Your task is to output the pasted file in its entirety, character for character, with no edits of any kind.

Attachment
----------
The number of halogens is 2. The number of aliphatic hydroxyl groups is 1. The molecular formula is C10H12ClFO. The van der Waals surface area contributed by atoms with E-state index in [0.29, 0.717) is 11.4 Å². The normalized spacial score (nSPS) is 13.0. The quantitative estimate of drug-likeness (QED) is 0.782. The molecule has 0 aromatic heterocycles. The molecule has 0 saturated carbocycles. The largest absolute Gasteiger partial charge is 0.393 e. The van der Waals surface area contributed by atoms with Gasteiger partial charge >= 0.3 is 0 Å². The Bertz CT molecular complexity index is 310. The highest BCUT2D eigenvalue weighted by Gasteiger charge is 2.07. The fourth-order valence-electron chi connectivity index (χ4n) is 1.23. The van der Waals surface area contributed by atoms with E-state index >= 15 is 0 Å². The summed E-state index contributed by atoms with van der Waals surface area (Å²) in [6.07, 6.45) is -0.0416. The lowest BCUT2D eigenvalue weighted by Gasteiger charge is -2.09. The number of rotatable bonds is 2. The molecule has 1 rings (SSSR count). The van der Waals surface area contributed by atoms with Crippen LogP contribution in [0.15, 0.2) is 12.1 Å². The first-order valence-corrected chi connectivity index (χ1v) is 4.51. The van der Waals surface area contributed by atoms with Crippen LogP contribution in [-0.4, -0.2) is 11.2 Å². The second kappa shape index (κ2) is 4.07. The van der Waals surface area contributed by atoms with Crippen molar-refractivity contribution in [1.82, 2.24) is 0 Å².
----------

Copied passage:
The number of halogens is 2. The number of aliphatic hydroxyl groups is 1. The molecular formula is C10H12ClFO. The van der Waals surface area contributed by atoms with E-state index in [0.29, 0.717) is 11.4 Å². The normalized spacial score (nSPS) is 13.0. The quantitative estimate of drug-likeness (QED) is 0.782. The molecule has 0 aromatic heterocycles. The molecule has 0 saturated carbocycles. The largest absolute Gasteiger partial charge is 0.393 e. The van der Waals surface area contributed by atoms with Gasteiger partial charge >= 0.3 is 0 Å². The Bertz CT molecular complexity index is 310. The highest BCUT2D eigenvalue weighted by Gasteiger charge is 2.07. The fourth-order valence-electron chi connectivity index (χ4n) is 1.23. The van der Waals surface area contributed by atoms with E-state index >= 15 is 0 Å². The summed E-state index contributed by atoms with van der Waals surface area (Å²) in [6.07, 6.45) is -0.0416. The lowest BCUT2D eigenvalue weighted by Gasteiger charge is -2.09. The number of rotatable bonds is 2. The molecule has 1 rings (SSSR count). The van der Waals surface area contributed by atoms with Crippen LogP contribution in [0.15, 0.2) is 12.1 Å². The first-order valence-corrected chi connectivity index (χ1v) is 4.51. The van der Waals surface area contributed by atoms with Crippen LogP contribution in [-0.4, -0.2) is 11.2 Å². The second kappa shape index (κ2) is 4.07. The van der Waals surface area contributed by atoms with Crippen molar-refractivity contribution in [1.82, 2.24) is 0 Å².